The Great Green Wall initiative is a pan-African proposal to “green” the continent from west to east in order to battle desertification. It aims at tackling poverty and the degradation of soils in the Sahel-Saharan region, focusing on a strip of land of 15 km (9 mi) wide and 7,100 km (4,400 mi) long from Dakar to Djibouti. click Here to read more about great green wall.
Meanwhile, the Minister of Environment, Mrs Hadiza Ibrahim Mailafia, has launched the Nigeria’s component of the Great Green Wall Programme on Monday, saying the programme was ideal for a new environmental management to overcome the problems of desertification.
The minister who performed the ceremony in Bachaka, Kebbi State said that the programme was a 7,775km long and 15km wide transcontinental forest belt extending across eleven countries from Senegal in the West to Djibouti in the East.
“This occasion marks a turning point in our collective quest to sustainably conserve and manage our delicate dry land environment and improve the living conditions of the people,” she said.
According to Mailafia, recent report in the country indicated that 43.3 per cent of the total land area of the country was prone to desertification, with the frontline states in northern Nigeria facing the greatest hazards.
“The rate of desertification in the country is reported to be high with the attendant destruction of farmlands and livelihoods, particularly in the affected states. Also, the country is losing about 2,168sq km of rangeland and cropland to desertification each year and this poses serious threats to livelihoods of about 40 million people. The problem is quite alarming and can cripple provision of land resources based ecosystem services that are vital for a number of development sectors,” she added.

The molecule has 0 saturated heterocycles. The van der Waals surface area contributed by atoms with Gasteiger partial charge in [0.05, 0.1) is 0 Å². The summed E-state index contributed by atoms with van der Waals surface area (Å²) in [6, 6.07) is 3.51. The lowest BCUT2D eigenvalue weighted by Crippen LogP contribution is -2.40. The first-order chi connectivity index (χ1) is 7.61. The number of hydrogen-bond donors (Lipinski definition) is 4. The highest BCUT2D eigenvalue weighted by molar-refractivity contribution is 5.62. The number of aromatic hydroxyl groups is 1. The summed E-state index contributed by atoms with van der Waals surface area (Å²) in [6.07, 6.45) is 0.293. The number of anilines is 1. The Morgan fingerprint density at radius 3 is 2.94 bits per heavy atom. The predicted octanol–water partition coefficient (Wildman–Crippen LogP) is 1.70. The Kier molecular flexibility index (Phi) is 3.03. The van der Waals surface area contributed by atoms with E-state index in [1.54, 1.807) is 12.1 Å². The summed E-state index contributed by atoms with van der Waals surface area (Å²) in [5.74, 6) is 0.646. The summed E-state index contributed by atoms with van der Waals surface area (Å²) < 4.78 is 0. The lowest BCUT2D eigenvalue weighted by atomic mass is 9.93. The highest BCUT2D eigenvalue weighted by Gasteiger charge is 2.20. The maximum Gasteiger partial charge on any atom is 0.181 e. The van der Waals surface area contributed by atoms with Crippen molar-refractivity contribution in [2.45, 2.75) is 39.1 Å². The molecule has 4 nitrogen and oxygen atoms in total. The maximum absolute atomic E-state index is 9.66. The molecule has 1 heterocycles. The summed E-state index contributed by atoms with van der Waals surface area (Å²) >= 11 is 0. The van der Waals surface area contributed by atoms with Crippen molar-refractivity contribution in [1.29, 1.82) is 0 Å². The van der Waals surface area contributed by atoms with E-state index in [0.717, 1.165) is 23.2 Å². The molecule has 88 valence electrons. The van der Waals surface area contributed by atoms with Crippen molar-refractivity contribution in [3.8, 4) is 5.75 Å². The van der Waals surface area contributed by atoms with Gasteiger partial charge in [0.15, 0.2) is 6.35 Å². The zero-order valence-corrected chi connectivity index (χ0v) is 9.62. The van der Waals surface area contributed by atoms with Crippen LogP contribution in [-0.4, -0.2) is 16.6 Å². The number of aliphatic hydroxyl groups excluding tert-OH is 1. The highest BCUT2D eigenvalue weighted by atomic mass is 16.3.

Drought and desertification according to her remained the core of serious challenges and threats facing sustainable development in Africa. “It is estimated that two thirds of African land is already degraded to some degree and land degradation affects at least 485 million people or 65 per cent of the entire African population.”
She said that over the years, the federal government has successfully brought the issues of drought and desertification in the front burner of the country’s development agenda and various actions and programs have been implemented in the country to combat desertification and ameliorate the impacts of drought. “Although, there are no easy solutions for reducing the phenomena of resources degradation, the situation however calls for concerted and coordinated efforts among stakeholders,” she said.
She said that the Nigerian component of the programme, being implemented as a contiguous greenbelt from the northwest to the northeast in the frontline states would rehabilitate about 225,000 hectares of degraded lands, enhance food security, reduce rural poverty and generate employment for about 500,000 people in its first year of implementation.
The minister noted that: “In order to ensure an effective implementation of the Great Green Wall Programme in our country, a National Strategic Action Plan has been developed and work plan and budget for 2013 have been approved for implementation.”
She said government has also put in place necessary institutional arrangement, including a National Council on Afforestation and Shelterbelt chaired by the Vice President Architect Namadi Sambo to pilot the process and advise government on ways forward. A National Technical Committee under the chairmanship of the Permanent Secretary, Federal Ministry of Environment has also been established to provide technical support to the council. “We therefore implore the participating States to set up similar structures for effective implementation of the programme, she said.
By Alex Abutu